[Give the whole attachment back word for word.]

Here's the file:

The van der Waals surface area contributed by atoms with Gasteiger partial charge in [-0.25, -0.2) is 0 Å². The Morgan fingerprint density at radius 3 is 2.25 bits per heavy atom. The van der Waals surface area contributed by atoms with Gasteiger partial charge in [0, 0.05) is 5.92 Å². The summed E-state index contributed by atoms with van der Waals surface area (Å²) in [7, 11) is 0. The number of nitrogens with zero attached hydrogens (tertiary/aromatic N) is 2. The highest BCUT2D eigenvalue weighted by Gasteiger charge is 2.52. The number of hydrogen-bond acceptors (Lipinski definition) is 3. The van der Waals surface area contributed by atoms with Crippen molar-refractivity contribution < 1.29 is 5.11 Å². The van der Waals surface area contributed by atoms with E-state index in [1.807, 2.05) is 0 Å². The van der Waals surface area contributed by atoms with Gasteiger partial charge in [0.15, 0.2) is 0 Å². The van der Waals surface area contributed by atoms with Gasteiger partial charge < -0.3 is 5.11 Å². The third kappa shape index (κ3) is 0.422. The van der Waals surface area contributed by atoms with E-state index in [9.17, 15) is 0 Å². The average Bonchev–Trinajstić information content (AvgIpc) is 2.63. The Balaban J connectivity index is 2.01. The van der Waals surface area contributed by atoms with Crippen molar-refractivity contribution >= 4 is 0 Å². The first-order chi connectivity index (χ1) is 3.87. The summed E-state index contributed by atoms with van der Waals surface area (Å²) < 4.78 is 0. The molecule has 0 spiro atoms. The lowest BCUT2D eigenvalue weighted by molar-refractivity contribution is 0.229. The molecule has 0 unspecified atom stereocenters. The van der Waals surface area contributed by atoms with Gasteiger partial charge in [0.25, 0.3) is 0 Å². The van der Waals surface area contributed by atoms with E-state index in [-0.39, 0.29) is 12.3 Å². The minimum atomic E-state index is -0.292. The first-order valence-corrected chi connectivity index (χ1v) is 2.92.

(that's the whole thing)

The van der Waals surface area contributed by atoms with Gasteiger partial charge in [-0.25, -0.2) is 0 Å². The Morgan fingerprint density at radius 3 is 2.25 bits per heavy atom. The van der Waals surface area contributed by atoms with Gasteiger partial charge in [0, 0.05) is 5.92 Å². The summed E-state index contributed by atoms with van der Waals surface area (Å²) in [7, 11) is 0. The number of nitrogens with zero attached hydrogens (tertiary/aromatic N) is 2. The highest BCUT2D eigenvalue weighted by Gasteiger charge is 2.52. The number of hydrogen-bond acceptors (Lipinski definition) is 3. The van der Waals surface area contributed by atoms with Crippen molar-refractivity contribution < 1.29 is 5.11 Å². The van der Waals surface area contributed by atoms with E-state index in [1.807, 2.05) is 0 Å². The van der Waals surface area contributed by atoms with Gasteiger partial charge in [0.15, 0.2) is 0 Å². The van der Waals surface area contributed by atoms with Gasteiger partial charge < -0.3 is 5.11 Å². The third kappa shape index (κ3) is 0.422. The van der Waals surface area contributed by atoms with E-state index in [9.17, 15) is 0 Å². The average Bonchev–Trinajstić information content (AvgIpc) is 2.63. The Balaban J connectivity index is 2.01. The van der Waals surface area contributed by atoms with Crippen molar-refractivity contribution >= 4 is 0 Å². The first-order chi connectivity index (χ1) is 3.87. The summed E-state index contributed by atoms with van der Waals surface area (Å²) < 4.78 is 0. The molecule has 0 spiro atoms. The lowest BCUT2D eigenvalue weighted by molar-refractivity contribution is 0.229. The molecule has 0 unspecified atom stereocenters. The van der Waals surface area contributed by atoms with Gasteiger partial charge in [0.25, 0.3) is 0 Å². The van der Waals surface area contributed by atoms with E-state index in [-0.39, 0.29) is 12.3 Å². The minimum atomic E-state index is -0.292. The first-order valence-corrected chi connectivity index (χ1v) is 2.92.